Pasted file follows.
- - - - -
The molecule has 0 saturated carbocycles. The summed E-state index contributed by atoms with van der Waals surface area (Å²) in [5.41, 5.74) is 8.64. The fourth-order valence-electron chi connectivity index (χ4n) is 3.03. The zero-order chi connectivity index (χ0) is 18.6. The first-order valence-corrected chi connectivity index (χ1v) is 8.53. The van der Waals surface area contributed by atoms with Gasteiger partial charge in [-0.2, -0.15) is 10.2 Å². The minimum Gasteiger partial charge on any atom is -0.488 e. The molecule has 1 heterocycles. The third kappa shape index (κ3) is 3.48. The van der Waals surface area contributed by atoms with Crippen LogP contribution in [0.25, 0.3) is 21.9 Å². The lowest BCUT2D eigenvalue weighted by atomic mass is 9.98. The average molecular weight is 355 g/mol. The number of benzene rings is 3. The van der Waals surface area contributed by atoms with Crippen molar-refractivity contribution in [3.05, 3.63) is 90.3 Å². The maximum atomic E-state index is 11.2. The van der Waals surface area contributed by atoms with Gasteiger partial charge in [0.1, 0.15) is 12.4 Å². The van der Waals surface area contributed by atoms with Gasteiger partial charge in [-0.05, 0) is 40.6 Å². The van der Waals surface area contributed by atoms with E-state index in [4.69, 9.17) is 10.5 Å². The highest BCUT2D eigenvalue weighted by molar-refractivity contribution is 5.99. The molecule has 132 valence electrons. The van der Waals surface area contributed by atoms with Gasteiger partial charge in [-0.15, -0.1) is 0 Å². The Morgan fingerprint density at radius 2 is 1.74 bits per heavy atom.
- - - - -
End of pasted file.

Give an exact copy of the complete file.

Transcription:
The molecule has 0 saturated carbocycles. The summed E-state index contributed by atoms with van der Waals surface area (Å²) in [5.41, 5.74) is 8.64. The fourth-order valence-electron chi connectivity index (χ4n) is 3.03. The zero-order chi connectivity index (χ0) is 18.6. The first-order valence-corrected chi connectivity index (χ1v) is 8.53. The van der Waals surface area contributed by atoms with Gasteiger partial charge in [-0.2, -0.15) is 10.2 Å². The minimum Gasteiger partial charge on any atom is -0.488 e. The molecule has 1 heterocycles. The third kappa shape index (κ3) is 3.48. The van der Waals surface area contributed by atoms with Crippen LogP contribution in [0.25, 0.3) is 21.9 Å². The lowest BCUT2D eigenvalue weighted by atomic mass is 9.98. The average molecular weight is 355 g/mol. The number of benzene rings is 3. The van der Waals surface area contributed by atoms with Crippen molar-refractivity contribution in [3.05, 3.63) is 90.3 Å². The maximum atomic E-state index is 11.2. The van der Waals surface area contributed by atoms with Gasteiger partial charge in [0.1, 0.15) is 12.4 Å². The van der Waals surface area contributed by atoms with Gasteiger partial charge in [-0.05, 0) is 40.6 Å². The van der Waals surface area contributed by atoms with E-state index in [4.69, 9.17) is 10.5 Å². The highest BCUT2D eigenvalue weighted by molar-refractivity contribution is 5.99. The molecule has 132 valence electrons. The van der Waals surface area contributed by atoms with Gasteiger partial charge in [-0.15, -0.1) is 0 Å². The Morgan fingerprint density at radius 2 is 1.74 bits per heavy atom.